LAKEWOOD — After missing out on participating in it for the past couple of years, Marysville Police Custody Office Randy Nelson once again got a chance to mingle with the public in support of one of his favorite causes during the annual “Tip-a-Cop” event at the Red Robin restaurant in Lakewood on Saturday, Oct. 13.
“Work and other events got in the way, but I absolutely remember the good times I had doing this before,” Nelson said of the fundraiser for the Law Enforcement Torch Run, which benefits Special Olympics athletes statewide and frequently draws members of the Marysville, Arlington and Lake Stevens police departments to serve customers. “I have to thank the staff of the Lakewood Red Robin for opening their doors to us again. We just try not to be too intrusive.”
Nelson described the “Tip-a-Cop” as an opportunity for law enforcement agents to get to know the public on a more positive level than might be usual for many of their service calls. That Saturday morning, Nelson met with 12-year-old Bailey Brashler of Burlington, who just so happened to be visiting her father Keith in Smokey Point.
“The Red Robin here is one of our favorite dining spots,” said Keith Brashler, who left a “tip” of $20 for Special Olympics. “I actually volunteered for Special Olympics when I was just a little older than her,” he added, pointing to his daughter, “and it was great to see those kids get so excited, even as I tried to draw the line as a referee of the basketball games. They had the best sportsmanship of any athletes.”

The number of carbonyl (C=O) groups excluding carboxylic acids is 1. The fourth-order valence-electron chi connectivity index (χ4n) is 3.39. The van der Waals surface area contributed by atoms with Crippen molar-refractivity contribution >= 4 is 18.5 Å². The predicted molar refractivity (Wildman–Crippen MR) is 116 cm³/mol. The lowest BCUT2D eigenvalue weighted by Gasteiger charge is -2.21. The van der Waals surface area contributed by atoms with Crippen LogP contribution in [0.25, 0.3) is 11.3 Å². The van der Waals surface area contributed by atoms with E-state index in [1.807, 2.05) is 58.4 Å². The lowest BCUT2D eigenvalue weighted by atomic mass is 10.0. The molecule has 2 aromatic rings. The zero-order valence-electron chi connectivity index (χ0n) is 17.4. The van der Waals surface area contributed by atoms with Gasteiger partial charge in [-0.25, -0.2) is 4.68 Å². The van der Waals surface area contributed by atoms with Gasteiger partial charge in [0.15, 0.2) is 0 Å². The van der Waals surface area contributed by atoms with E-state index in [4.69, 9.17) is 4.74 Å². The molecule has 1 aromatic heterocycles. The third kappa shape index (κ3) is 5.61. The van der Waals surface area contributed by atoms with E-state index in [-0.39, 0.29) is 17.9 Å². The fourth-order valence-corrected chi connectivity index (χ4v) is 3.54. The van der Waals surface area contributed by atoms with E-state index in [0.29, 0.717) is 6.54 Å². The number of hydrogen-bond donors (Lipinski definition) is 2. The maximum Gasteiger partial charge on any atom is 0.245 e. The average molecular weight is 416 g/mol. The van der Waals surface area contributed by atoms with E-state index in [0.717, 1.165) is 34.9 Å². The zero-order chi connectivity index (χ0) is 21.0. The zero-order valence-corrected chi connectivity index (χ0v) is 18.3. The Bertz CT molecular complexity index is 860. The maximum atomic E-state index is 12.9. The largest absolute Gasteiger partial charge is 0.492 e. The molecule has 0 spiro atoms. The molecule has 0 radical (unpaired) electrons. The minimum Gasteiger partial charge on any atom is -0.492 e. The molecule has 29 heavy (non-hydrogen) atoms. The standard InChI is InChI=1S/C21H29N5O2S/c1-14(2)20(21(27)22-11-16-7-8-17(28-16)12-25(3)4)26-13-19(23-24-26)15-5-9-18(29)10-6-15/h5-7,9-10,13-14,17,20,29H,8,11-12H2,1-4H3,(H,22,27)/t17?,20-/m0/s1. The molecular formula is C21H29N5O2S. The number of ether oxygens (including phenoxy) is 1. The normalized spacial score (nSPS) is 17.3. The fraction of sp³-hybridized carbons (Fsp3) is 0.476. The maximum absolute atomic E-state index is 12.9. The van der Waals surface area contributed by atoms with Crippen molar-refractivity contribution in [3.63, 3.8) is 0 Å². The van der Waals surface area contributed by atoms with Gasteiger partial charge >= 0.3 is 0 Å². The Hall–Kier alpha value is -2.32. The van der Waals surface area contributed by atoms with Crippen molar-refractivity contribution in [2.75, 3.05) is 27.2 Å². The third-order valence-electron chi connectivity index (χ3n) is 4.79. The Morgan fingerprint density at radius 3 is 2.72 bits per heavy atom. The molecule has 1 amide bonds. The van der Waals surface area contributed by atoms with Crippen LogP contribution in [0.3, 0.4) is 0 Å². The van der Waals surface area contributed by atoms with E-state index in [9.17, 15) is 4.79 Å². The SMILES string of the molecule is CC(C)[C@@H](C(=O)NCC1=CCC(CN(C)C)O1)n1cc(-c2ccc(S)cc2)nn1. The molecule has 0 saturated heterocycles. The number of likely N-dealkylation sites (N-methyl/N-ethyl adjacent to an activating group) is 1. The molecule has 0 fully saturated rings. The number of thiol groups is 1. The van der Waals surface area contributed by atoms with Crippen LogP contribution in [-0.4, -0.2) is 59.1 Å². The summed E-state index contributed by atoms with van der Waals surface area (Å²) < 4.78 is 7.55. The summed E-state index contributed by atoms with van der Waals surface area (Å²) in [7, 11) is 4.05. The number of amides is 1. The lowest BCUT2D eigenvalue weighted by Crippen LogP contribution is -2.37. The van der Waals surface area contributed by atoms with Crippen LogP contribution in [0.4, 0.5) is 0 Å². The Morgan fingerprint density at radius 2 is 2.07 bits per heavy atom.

Bailey Brashler had never met a police officer before, and found herself giggling at Nelson’s tales of not being able to stop his skates when he was learning at the rink.
“I couldn’t do what these guys do all day long,” Nelson said of the Red Robin servers. “You almost have to have a bat-sense to navigate your way around. I like dealing with people, so long as I don’t have to remember orders,” he laughed.
Patricia Duemmell, an evidence technician with the Marysville Police Department and the coordinator for this year’s Law Enforcement Torch Run, estimated that this year’s event would generate at least $2,000 for Special Olympics.
“The patrons have always been giving, and we hear nothing but positive things about law enforcement,” Duemmell said. “We do a lot with Special Olympics. We’ve done the border-to-base run and the motorcycle and car show to help raise funds, along with selling programs at Seattle Seahawks games. We also hand out medals and water at the games, and we’re always there to cheer on the athletes. It’s a lot of work, but we totally love it.”
Andrew Walrath of Arlington has been a Special Olympian for 20 years, since he was 10 years old, and he joined his mom Janet in handing out special coloring sheets and crayons to the younger attendees of “Tip-a-Cop” this year.
“It’s really helped him socialize and develop friendships,” Janet Walrath said of her son, whose favorite sports to compete in are basketball, soccer and swimming. “Once these kids graduate out of school, they don’t have built-in social groups, because not all of them can drive or hold down jobs. Special Olympics practices and events are a big deal for them.”